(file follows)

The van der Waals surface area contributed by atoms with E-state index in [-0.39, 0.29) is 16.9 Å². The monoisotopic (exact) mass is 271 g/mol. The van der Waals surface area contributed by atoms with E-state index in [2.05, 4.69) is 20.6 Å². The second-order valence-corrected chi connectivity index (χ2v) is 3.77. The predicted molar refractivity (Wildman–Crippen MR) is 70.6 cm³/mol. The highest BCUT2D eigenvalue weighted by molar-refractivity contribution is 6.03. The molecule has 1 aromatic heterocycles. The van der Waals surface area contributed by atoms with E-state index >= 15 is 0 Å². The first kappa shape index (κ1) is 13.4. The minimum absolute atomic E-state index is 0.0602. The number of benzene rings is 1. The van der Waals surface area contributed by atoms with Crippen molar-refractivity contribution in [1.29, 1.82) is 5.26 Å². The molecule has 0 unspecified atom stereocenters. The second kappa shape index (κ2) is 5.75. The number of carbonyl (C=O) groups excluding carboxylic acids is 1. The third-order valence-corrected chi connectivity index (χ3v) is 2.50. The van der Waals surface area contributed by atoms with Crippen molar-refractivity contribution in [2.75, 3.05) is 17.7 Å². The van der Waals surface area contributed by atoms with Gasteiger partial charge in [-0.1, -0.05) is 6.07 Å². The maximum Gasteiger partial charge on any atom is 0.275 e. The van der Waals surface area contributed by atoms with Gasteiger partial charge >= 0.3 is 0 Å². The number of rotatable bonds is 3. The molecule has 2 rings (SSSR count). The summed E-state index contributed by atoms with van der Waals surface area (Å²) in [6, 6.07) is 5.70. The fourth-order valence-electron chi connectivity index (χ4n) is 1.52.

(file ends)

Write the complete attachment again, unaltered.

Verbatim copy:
The van der Waals surface area contributed by atoms with E-state index in [-0.39, 0.29) is 16.9 Å². The monoisotopic (exact) mass is 271 g/mol. The van der Waals surface area contributed by atoms with E-state index in [2.05, 4.69) is 20.6 Å². The second-order valence-corrected chi connectivity index (χ2v) is 3.77. The predicted molar refractivity (Wildman–Crippen MR) is 70.6 cm³/mol. The highest BCUT2D eigenvalue weighted by molar-refractivity contribution is 6.03. The molecule has 1 aromatic heterocycles. The van der Waals surface area contributed by atoms with E-state index >= 15 is 0 Å². The first kappa shape index (κ1) is 13.4. The minimum absolute atomic E-state index is 0.0602. The number of benzene rings is 1. The van der Waals surface area contributed by atoms with Crippen molar-refractivity contribution in [1.29, 1.82) is 5.26 Å². The molecule has 0 unspecified atom stereocenters. The second kappa shape index (κ2) is 5.75. The number of carbonyl (C=O) groups excluding carboxylic acids is 1. The third-order valence-corrected chi connectivity index (χ3v) is 2.50. The van der Waals surface area contributed by atoms with Crippen molar-refractivity contribution in [2.75, 3.05) is 17.7 Å². The van der Waals surface area contributed by atoms with Gasteiger partial charge in [-0.1, -0.05) is 6.07 Å². The maximum Gasteiger partial charge on any atom is 0.275 e. The van der Waals surface area contributed by atoms with Gasteiger partial charge >= 0.3 is 0 Å². The number of rotatable bonds is 3. The molecule has 2 rings (SSSR count). The summed E-state index contributed by atoms with van der Waals surface area (Å²) in [6, 6.07) is 5.70. The fourth-order valence-electron chi connectivity index (χ4n) is 1.52.